Focus on the Global South

To dream the impossible dream: Youth-led uprisings in Thailand

Protesters demand democratic reforms at Bangkok's Democracy Monument on August 16, 2020.

By Supatsak Pobsuk

“Down with dictatorship, long live democracy.” – Protest chant

On August 16, 2020, more than 10,000 protesters mobilized at Bangkok’s Democracy Monument to demand political reforms. An outburst of frustration toward the failed administration of Prime Minister Prayuth Chan-ocha and his military junta government, the gathering was the largest public protest since the 2014 coup d’état that brought Prayuth to power. Protesters decried the persistent political and socio-economic problems that have gone unaddressed by the current undemocratic regime.

Students have been the vanguard of the new democratic movement. Thai Lawyers for Human Rights (TLHR) has documented at least 85 flash mobs at schools and universities across Thailand from February 21 to March 14, after the dissolution of the opposition Future Forward Party, which has gained popularity among the youth since the 2019 national elections. The party’s dissolution was a turning point that confirmed to the public that Thailand’s political system is rigged.

During the COVID-19 pandemic, restrictions on public gatherings temporarily subdued the protest movement. But even during this period, various social groups decided to air their grievances online, using the hashtag #MobFromHome to condemn abuses of power, socio-economic injustice, and the disappearance of Wanchanlerm, a Thai activist abducted in Cambodia in June.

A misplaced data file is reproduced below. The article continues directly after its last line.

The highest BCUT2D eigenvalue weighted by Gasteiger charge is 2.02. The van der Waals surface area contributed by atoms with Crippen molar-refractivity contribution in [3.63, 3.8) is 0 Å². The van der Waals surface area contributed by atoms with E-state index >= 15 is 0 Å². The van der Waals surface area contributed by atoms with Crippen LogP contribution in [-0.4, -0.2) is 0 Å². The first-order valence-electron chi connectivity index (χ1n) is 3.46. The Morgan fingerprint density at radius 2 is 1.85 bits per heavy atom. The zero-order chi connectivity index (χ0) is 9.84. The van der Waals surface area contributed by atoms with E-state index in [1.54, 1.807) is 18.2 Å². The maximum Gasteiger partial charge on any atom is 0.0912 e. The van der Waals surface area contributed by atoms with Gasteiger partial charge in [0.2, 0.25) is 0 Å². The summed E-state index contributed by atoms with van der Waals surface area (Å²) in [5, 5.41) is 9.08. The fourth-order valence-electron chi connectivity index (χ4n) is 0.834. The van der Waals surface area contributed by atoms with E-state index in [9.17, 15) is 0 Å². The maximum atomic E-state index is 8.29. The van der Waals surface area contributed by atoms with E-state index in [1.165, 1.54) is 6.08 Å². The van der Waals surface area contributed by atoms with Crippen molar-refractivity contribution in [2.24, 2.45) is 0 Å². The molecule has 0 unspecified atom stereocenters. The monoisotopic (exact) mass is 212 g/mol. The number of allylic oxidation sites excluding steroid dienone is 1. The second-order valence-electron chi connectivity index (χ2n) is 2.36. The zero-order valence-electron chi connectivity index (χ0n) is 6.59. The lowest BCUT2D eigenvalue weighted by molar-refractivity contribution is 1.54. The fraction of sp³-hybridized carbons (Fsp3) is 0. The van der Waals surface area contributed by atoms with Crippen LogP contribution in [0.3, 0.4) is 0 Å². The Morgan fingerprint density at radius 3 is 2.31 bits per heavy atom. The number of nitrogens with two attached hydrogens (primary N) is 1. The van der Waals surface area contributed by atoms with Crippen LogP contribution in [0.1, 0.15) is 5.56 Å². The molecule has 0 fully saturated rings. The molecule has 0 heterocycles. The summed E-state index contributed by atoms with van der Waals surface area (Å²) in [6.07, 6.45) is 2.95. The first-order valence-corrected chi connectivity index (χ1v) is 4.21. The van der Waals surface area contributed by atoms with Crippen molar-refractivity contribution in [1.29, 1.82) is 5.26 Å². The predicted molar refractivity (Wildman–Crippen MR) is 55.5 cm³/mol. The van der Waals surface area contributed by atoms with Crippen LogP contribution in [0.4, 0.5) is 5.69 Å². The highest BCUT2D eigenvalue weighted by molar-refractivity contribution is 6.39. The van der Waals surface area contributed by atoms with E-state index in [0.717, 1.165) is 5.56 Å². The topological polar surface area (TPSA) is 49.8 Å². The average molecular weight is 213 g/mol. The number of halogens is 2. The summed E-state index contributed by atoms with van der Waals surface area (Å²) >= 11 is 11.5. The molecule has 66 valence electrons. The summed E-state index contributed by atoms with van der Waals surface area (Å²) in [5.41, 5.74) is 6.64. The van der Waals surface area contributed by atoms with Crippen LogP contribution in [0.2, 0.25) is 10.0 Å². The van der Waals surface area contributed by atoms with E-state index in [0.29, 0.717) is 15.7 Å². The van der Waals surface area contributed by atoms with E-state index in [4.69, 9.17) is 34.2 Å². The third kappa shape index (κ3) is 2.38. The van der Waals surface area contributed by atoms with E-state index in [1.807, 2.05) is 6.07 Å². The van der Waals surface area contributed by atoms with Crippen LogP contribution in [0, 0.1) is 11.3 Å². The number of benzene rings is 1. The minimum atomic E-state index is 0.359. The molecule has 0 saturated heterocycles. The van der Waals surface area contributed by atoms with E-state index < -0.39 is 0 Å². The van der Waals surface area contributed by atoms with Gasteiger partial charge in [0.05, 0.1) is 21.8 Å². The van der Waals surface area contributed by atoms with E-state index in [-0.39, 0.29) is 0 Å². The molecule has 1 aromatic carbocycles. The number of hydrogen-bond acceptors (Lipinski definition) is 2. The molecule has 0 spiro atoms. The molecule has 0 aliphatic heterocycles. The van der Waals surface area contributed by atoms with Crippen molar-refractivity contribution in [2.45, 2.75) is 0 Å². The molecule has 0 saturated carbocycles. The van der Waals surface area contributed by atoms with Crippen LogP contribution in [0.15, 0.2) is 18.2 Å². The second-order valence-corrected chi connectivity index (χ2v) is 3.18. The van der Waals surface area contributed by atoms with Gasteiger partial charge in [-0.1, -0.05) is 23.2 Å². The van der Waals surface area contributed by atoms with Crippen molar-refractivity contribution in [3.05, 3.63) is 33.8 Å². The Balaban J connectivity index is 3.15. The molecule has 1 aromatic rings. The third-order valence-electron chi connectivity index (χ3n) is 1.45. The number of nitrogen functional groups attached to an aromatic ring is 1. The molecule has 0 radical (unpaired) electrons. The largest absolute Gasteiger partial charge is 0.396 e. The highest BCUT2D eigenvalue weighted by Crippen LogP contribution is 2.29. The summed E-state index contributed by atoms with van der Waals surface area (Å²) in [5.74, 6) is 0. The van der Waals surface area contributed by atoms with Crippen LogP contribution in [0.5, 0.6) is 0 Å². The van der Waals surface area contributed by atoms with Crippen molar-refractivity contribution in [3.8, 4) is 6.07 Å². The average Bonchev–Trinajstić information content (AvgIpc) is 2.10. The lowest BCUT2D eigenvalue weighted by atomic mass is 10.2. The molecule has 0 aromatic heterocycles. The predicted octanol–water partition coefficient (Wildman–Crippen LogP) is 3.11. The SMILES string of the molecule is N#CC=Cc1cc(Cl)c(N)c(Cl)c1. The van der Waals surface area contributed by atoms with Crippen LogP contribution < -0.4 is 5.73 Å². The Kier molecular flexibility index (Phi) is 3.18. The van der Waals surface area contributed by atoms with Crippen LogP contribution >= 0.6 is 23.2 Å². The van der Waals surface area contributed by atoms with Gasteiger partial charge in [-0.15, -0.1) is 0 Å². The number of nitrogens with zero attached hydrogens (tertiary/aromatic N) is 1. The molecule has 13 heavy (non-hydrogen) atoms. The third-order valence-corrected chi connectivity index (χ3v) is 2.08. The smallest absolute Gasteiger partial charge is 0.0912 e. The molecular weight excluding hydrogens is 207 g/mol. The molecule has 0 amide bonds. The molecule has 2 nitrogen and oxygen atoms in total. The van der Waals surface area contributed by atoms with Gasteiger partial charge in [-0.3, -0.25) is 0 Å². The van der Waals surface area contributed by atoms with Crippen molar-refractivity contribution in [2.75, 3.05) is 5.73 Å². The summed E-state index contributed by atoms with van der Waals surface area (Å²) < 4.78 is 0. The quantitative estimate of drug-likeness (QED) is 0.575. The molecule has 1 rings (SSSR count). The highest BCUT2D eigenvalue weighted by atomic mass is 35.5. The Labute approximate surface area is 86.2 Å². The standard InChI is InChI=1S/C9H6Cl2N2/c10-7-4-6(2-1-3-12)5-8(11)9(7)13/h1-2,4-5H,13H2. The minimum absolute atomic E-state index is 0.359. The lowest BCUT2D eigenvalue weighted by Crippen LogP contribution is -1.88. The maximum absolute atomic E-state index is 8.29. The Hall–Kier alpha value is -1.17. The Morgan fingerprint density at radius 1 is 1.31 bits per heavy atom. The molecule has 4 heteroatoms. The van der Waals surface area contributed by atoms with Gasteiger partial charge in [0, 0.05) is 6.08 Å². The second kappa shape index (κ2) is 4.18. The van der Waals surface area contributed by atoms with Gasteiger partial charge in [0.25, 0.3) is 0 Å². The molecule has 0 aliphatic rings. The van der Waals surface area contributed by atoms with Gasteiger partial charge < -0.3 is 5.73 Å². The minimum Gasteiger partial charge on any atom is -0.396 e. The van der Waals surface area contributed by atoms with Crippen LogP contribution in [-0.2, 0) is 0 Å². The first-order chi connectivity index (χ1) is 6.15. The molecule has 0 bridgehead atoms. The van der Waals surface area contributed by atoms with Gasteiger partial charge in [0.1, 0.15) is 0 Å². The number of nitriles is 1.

Since restrictions on gatherings have eased, more than 70 demonstrations have erupted across the country after a group called the Free Youth Movement staged a rally on July 18. The student-led demonstrations have coalesced around the three concrete demands: an end to the harassment of dissidents, redrafting the constitution, and the dissolution of parliament. Moreover, they oppose military control of government and seek to institute a truly constitutional monarchy.

Saying the unsayable

“We dream of seeing the monarchy that coexists in Thai society and a constitutional monarchy where the monarchical institution is truly above politics. Sincerely, we request the institution to join our dream and make it come true. Then the Thais can proudly say to the world that we are under a truly constitutional monarchy.” – Arnon Nampa

Calls for monarchical reform were initiated by human rights lawyer Arnon Nampa at a Harry Potter-themed protest on August 3, where he urged Thais to publicly and candidly discuss the role of the monarchy in line with democratic principles.

After that, a student group issued a 10-point manifesto about reforming the monarchy. It recommended that the monarchy be more accountable to the public and better-adapted to the modern era. It also called for precluding the monarchy from being exploited as a political tool, prohibiting the monarchy from expressing political opinions in public or endorsing military coups. It called for the separation of the royal family’s personal assets from those of the monarchy as a national institution, the latter of which should instead be managed by the Ministry of Finance. The memorandum also called for the abolition of the lèse-majesté law that is routinely used to threaten dissidents, and for investigations into past killings of people who have criticized the monarchy.

These protests have triggered unprecedented public discussion about the role of Thailand’s monarchy.

Let it end in our generation

Students have historically been at the forefront of political activism in Thailand, especially during the 1960s and 1970s. Although their role waned over the ensuing decades, students are now, once again, playing critical role in demanding political change.